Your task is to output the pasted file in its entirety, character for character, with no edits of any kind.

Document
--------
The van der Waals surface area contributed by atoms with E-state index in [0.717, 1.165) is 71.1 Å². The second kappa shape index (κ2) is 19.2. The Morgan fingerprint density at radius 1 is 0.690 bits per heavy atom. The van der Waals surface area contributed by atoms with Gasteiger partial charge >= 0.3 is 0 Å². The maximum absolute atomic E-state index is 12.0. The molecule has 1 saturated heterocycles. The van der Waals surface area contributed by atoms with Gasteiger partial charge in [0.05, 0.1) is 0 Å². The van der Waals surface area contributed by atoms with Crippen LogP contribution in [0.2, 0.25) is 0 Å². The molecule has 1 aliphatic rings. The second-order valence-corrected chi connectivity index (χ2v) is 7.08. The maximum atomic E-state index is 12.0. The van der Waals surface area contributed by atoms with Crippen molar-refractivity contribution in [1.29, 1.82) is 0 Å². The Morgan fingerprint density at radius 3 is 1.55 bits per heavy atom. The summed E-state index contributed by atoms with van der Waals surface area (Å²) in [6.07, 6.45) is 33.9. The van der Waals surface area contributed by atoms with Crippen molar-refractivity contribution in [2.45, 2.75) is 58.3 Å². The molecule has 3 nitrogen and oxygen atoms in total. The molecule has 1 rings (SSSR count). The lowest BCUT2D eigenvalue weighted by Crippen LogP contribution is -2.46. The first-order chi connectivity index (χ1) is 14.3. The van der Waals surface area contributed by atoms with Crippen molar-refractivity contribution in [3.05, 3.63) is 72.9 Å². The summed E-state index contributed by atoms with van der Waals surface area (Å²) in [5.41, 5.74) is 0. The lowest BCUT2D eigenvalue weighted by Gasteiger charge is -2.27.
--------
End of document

The van der Waals surface area contributed by atoms with E-state index in [0.717, 1.165) is 71.1 Å². The second kappa shape index (κ2) is 19.2. The Morgan fingerprint density at radius 1 is 0.690 bits per heavy atom. The van der Waals surface area contributed by atoms with Gasteiger partial charge >= 0.3 is 0 Å². The maximum absolute atomic E-state index is 12.0. The molecule has 1 saturated heterocycles. The van der Waals surface area contributed by atoms with Gasteiger partial charge in [0.05, 0.1) is 0 Å². The van der Waals surface area contributed by atoms with Crippen LogP contribution in [0.2, 0.25) is 0 Å². The molecule has 1 aliphatic rings. The second-order valence-corrected chi connectivity index (χ2v) is 7.08. The maximum atomic E-state index is 12.0. The van der Waals surface area contributed by atoms with Crippen molar-refractivity contribution in [1.29, 1.82) is 0 Å². The Morgan fingerprint density at radius 3 is 1.55 bits per heavy atom. The summed E-state index contributed by atoms with van der Waals surface area (Å²) in [6.07, 6.45) is 33.9. The van der Waals surface area contributed by atoms with Crippen molar-refractivity contribution in [2.45, 2.75) is 58.3 Å². The molecule has 3 nitrogen and oxygen atoms in total. The molecule has 1 rings (SSSR count). The lowest BCUT2D eigenvalue weighted by Crippen LogP contribution is -2.46. The first-order chi connectivity index (χ1) is 14.3. The van der Waals surface area contributed by atoms with Crippen molar-refractivity contribution in [3.05, 3.63) is 72.9 Å². The summed E-state index contributed by atoms with van der Waals surface area (Å²) in [5.41, 5.74) is 0. The lowest BCUT2D eigenvalue weighted by Gasteiger charge is -2.27.